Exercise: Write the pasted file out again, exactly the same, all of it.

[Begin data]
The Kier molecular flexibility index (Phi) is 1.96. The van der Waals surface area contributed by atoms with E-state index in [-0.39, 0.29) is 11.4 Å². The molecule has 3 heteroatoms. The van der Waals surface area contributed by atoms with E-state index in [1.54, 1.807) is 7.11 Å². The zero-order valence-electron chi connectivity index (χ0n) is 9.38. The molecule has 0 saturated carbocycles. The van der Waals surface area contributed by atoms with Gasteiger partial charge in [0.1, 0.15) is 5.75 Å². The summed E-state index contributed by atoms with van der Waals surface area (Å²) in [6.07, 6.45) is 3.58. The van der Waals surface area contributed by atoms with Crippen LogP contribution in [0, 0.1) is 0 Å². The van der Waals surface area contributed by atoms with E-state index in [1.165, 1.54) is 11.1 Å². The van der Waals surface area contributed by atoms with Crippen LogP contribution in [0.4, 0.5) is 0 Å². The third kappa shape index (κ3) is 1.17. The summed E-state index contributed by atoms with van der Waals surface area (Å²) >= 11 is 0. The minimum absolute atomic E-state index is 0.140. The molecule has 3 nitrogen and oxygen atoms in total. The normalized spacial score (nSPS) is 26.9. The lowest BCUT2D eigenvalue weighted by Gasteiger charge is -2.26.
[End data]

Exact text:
The Kier molecular flexibility index (Phi) is 1.96. The van der Waals surface area contributed by atoms with E-state index in [-0.39, 0.29) is 11.4 Å². The molecule has 3 heteroatoms. The van der Waals surface area contributed by atoms with E-state index in [1.54, 1.807) is 7.11 Å². The zero-order valence-electron chi connectivity index (χ0n) is 9.38. The molecule has 0 saturated carbocycles. The van der Waals surface area contributed by atoms with Gasteiger partial charge in [0.1, 0.15) is 5.75 Å². The summed E-state index contributed by atoms with van der Waals surface area (Å²) in [6.07, 6.45) is 3.58. The van der Waals surface area contributed by atoms with Crippen LogP contribution in [0, 0.1) is 0 Å². The van der Waals surface area contributed by atoms with E-state index in [1.165, 1.54) is 11.1 Å². The van der Waals surface area contributed by atoms with Crippen LogP contribution in [0.4, 0.5) is 0 Å². The third kappa shape index (κ3) is 1.17. The summed E-state index contributed by atoms with van der Waals surface area (Å²) >= 11 is 0. The minimum absolute atomic E-state index is 0.140. The molecule has 3 nitrogen and oxygen atoms in total. The normalized spacial score (nSPS) is 26.9. The lowest BCUT2D eigenvalue weighted by Gasteiger charge is -2.26.